Above: A perfect pour of Bocadito’s café colombiano
Being Latinx comes with a lot of pride for many. But it also comes with complex challenges, especially in San Francisco, where less than 16 percent of the population is Latinx.
The local Colombian population is underrepresented here. Mexican and Salvadoran communities are the most populous among Latinx nationalities in the city. And locals—including us—crave popular foods like tacos or pupusas.
However, so many consumers never consider switching up their orders to authentic café colombiano or obleas. People forget or never know that Latin America has 20 countries and 14 dependent territories.
Enter Bocadito, the self-dubbed “snackeria” on a full-fledged mission to put more San Franciscans onto Colombia and its glorious delicacies. Founder Liliana Ramirez always loved the delicious street food scene in her mountainous hometown of Manizales, Colombia. So she started the concept in 2018 with the help of the La Cocina incubator, recreating snack spots from back home in her newly adopted hilly city.
San Francisco’s food scene is incredibly competitive. Ramirez’s vision was to make Bocadito the first local business of its kind serving traditional small bites, including handmade obleas.
These razor-thin Colombian wafers are incredibly light, containing original dulce de leche, all-natural blackberry juice, and fresh coffee pour-overs. And they’re delicately topped with shaved coconut and whipped cream. Of course, the sweet flavor and crunchy texture make an undefeated combo, and this item never overstays its welcome in ways the flagship product of a snack-savvy brand should.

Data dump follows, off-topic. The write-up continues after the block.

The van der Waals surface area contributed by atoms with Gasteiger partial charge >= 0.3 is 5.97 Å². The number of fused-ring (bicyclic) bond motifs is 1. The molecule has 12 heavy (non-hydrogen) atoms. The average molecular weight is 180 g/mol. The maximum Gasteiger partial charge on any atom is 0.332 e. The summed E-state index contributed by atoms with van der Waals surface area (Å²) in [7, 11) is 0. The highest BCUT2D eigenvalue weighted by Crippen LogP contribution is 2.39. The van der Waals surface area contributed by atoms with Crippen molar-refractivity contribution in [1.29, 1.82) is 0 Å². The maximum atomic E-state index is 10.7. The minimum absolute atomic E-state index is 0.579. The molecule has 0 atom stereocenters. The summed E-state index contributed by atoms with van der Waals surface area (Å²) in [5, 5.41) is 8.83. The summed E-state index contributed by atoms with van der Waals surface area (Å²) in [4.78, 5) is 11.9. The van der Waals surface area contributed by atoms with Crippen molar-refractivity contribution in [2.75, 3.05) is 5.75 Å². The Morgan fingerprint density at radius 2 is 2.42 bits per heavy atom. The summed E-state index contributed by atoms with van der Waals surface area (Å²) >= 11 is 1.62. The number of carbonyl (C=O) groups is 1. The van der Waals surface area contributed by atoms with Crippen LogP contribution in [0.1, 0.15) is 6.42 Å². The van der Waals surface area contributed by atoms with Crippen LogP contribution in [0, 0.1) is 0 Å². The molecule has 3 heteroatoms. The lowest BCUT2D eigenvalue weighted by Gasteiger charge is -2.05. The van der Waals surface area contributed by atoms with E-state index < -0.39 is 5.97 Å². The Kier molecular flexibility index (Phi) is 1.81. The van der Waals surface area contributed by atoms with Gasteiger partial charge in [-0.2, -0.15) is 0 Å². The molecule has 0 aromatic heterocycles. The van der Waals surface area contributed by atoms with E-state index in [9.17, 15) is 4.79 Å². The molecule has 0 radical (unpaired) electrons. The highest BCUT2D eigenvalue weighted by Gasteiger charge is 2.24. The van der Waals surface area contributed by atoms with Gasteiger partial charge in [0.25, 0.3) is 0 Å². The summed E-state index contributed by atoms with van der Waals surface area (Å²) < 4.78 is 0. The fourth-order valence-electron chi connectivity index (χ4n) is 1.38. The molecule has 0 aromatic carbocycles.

Bocadito’s two flagship items are both like abuelas in their own ways. The obleas represent their softest side, deliberately extending the equivalent of a gentle, heartwarming welcome to family and friends. Meanwhile, the café colombiano is as sweet as it is bold – it packs insurmountable strength with unmatched grace.
If you’ve never tried it, don’t chug it too fast, or you’ll go from 0 to 100 and might garner enough confidence to spontaneously climb Everest or run a marathon within four hours. Don’t do that. Either way, we cannot confirm or deny that the coffee gods will grant you enough power to disappoint Kanye.
Bocadito was making strides as a business last year. Customers raved more and more about the experience as the “snackeria” was finally beginning to solidify its brand.
But when COVID-19 spread to San Francisco, Ramirez faced unexpected challenges. Covering kitchen rent was much more difficult once farmers markets and local events were canceled in clusters. The La Cocina incubator instilled an hourly rate for the kitchen spaces Ramirez uses. Without this space and its industrial appliances, it’s nearly impossible to bring menu items to life.
This is particularly saddening, not only for financial reasons, but because those in-person experiences fill Ramirez with joy. As more people have stayed home, opportunities to introduce Colombian culture, one oblea or café at a time, become harder to come by.
Ramirez’s vision was in danger in the early months of the pandemic until the rental agreement with La Cocina was reworked. Now she benefits from greater flexibility with payments, making her business expenses much more manageable.
While life during COVID-19 isn’t easy, Ramirez remains one step ahead: Her gumption in recent months leaves her standing taller than the mountains she grew up around.
The Bocadito owner is busy plotting her next chapter. She eventually wants to open a brick-and-mortar location that could draw more customers than the local meetups she attends. Opening a physical store also provides more opportunities to expand her menu and add homemade items to the mix. However, she may wait to see how leasing options change soon.